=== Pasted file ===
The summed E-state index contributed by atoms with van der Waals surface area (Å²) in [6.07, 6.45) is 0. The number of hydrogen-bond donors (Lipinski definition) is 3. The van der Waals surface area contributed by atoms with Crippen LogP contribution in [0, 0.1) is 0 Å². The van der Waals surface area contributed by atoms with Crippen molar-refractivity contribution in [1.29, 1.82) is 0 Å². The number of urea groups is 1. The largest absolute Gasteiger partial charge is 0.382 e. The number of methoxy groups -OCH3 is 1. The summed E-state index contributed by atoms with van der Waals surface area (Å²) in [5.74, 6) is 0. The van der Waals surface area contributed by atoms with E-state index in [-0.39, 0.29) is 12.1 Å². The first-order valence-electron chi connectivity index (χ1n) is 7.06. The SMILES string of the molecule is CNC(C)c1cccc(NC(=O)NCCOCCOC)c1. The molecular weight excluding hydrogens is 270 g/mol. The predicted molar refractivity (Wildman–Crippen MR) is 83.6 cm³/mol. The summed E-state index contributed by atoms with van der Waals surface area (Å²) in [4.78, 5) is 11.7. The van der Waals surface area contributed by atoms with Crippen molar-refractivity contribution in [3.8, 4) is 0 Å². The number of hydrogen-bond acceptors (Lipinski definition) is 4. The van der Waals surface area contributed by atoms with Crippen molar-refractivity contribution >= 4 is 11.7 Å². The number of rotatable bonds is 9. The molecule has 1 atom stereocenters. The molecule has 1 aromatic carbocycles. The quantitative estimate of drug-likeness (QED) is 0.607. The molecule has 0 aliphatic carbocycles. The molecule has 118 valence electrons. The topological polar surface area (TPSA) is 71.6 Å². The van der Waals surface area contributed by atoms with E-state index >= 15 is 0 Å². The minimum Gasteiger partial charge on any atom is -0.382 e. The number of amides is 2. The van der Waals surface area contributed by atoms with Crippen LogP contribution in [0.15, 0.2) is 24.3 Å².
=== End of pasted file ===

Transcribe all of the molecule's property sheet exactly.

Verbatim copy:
The summed E-state index contributed by atoms with van der Waals surface area (Å²) in [6.07, 6.45) is 0. The number of hydrogen-bond donors (Lipinski definition) is 3. The van der Waals surface area contributed by atoms with Crippen LogP contribution in [0, 0.1) is 0 Å². The van der Waals surface area contributed by atoms with Crippen molar-refractivity contribution in [1.29, 1.82) is 0 Å². The number of urea groups is 1. The largest absolute Gasteiger partial charge is 0.382 e. The number of methoxy groups -OCH3 is 1. The summed E-state index contributed by atoms with van der Waals surface area (Å²) in [5.74, 6) is 0. The van der Waals surface area contributed by atoms with E-state index in [-0.39, 0.29) is 12.1 Å². The first-order valence-electron chi connectivity index (χ1n) is 7.06. The SMILES string of the molecule is CNC(C)c1cccc(NC(=O)NCCOCCOC)c1. The molecular weight excluding hydrogens is 270 g/mol. The predicted molar refractivity (Wildman–Crippen MR) is 83.6 cm³/mol. The summed E-state index contributed by atoms with van der Waals surface area (Å²) in [4.78, 5) is 11.7. The van der Waals surface area contributed by atoms with Crippen molar-refractivity contribution in [3.8, 4) is 0 Å². The number of hydrogen-bond acceptors (Lipinski definition) is 4. The van der Waals surface area contributed by atoms with Crippen molar-refractivity contribution >= 4 is 11.7 Å². The number of rotatable bonds is 9. The molecule has 1 atom stereocenters. The molecule has 1 aromatic carbocycles. The quantitative estimate of drug-likeness (QED) is 0.607. The molecule has 0 aliphatic carbocycles. The molecule has 118 valence electrons. The topological polar surface area (TPSA) is 71.6 Å². The van der Waals surface area contributed by atoms with E-state index >= 15 is 0 Å². The minimum Gasteiger partial charge on any atom is -0.382 e. The number of amides is 2. The van der Waals surface area contributed by atoms with Crippen LogP contribution in [0.15, 0.2) is 24.3 Å².